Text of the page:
At the end of July, the government approved an amendment to this year’s budget with a deficit of 330 billion crowns. In March, the House of Representatives approved this year’s budget with a deficit of 280 billion crowns. Deputies should discuss the budget amendment in September. The government has a majority of 108 out of 200 votes in the lower house, so it can be assumed that the draft budget will pass.
At the end of August, total budget revenues rose by 8.1 percent year-on-year to 1.023 trillion crowns. Total budget expenditures increased by 0.8 percent year-on-year to CZK 1.254 trillion. According to the Ministry of Finance, the income side was helped by tax revenues, which were 15.5 percent higher year-on-year, while expenses, on the other hand, were deepened by extraordinary valorization of pensions, increased benefits for housing and material needs, a one-time allowance for a child or humanitarian aid.
“On the expenditure side, we have additional costs for extraordinary pensions and social benefits to help groups of citizens threatened by rising prices. Even so, in recent months we have been following a positive trend of significantly increasing capital expenditure, which is currently almost 20 percent stronger than last year, unsurprisingly with the largest share in transport infrastructure,” said Finance Minister Zbyněk Stanjura (ODS).
The most massive indebtedness within the EU continues. The state is planning another huge budget deficit
Tax revenues, including insurance premiums, contributed the most to revenue growth (by 11.1 percent), with a positive contribution mainly from value added tax, insurance premiums and corporate income tax. Conversely, revenues from the European Union and financial mechanisms fell by 11.4 percent. The year-on-year comparison was distorted by last year’s revenue from the frequency auction (CZK 5.6 billion).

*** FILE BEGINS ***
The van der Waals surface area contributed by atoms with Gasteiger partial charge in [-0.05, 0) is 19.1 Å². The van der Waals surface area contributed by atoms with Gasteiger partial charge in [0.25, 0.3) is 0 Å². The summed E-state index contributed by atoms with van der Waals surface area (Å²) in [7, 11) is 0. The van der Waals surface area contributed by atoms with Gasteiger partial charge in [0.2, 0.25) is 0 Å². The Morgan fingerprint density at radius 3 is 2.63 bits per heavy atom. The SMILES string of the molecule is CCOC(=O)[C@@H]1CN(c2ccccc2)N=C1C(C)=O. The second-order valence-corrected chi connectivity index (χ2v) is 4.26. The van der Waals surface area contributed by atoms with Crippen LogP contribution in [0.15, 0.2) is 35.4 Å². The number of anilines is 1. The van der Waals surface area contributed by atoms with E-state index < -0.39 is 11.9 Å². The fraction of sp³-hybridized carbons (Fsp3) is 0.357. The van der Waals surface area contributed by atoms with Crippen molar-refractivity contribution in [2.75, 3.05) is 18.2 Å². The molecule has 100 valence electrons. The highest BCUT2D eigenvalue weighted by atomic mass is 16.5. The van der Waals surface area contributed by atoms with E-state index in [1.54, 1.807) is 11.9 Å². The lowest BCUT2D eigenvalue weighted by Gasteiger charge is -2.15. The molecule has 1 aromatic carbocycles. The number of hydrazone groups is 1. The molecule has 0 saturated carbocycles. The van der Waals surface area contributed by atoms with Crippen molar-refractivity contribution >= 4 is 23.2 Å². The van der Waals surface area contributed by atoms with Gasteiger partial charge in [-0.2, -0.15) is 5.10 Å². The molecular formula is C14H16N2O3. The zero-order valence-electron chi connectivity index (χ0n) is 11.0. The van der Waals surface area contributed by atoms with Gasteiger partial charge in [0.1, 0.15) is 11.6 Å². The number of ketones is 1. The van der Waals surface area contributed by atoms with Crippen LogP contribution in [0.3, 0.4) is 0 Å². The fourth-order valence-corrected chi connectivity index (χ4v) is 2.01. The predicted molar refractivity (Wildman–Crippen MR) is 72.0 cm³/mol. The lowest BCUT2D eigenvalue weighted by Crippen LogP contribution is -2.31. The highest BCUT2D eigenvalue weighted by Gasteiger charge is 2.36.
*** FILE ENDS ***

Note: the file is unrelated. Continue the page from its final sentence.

Current expenditures were lower by 0.5 percent year-on-year, despite the increase in the living and subsistence minimum, housing allowances, the extraordinary valorization of all pensions or other social benefits and expenses related to solidarity aid to refugees. In particular, payments for anti-epidemic aid were lower. Conversely, capital expenditures exceeded last year’s figure by 19.4 percent. Pension payments (8.1 percent), increased by the January and June valorization, contributed the most to the most significant social benefits in terms of volume, with growth of eight percent.
First in debt
Last year, the Czech Republic was the fastest-growing country in the European Union, the Supreme Audit Office (NAO) stated a few days ago.
The report on the indebtedness of the Czech Republic triggered a sharp new firefight between the government and ANO
“Although the Czech Republic remained one of the least indebted countries in the European Union, it was also the country with the fastest increase in debt year-on-year,” said the SAO.
At the same time, the Office drew attention to the fact that while 20 EU countries were able to reduce their debt to GDP year-on-year last year, the Czech Republic, on the other hand, increased it by more than four percentage points.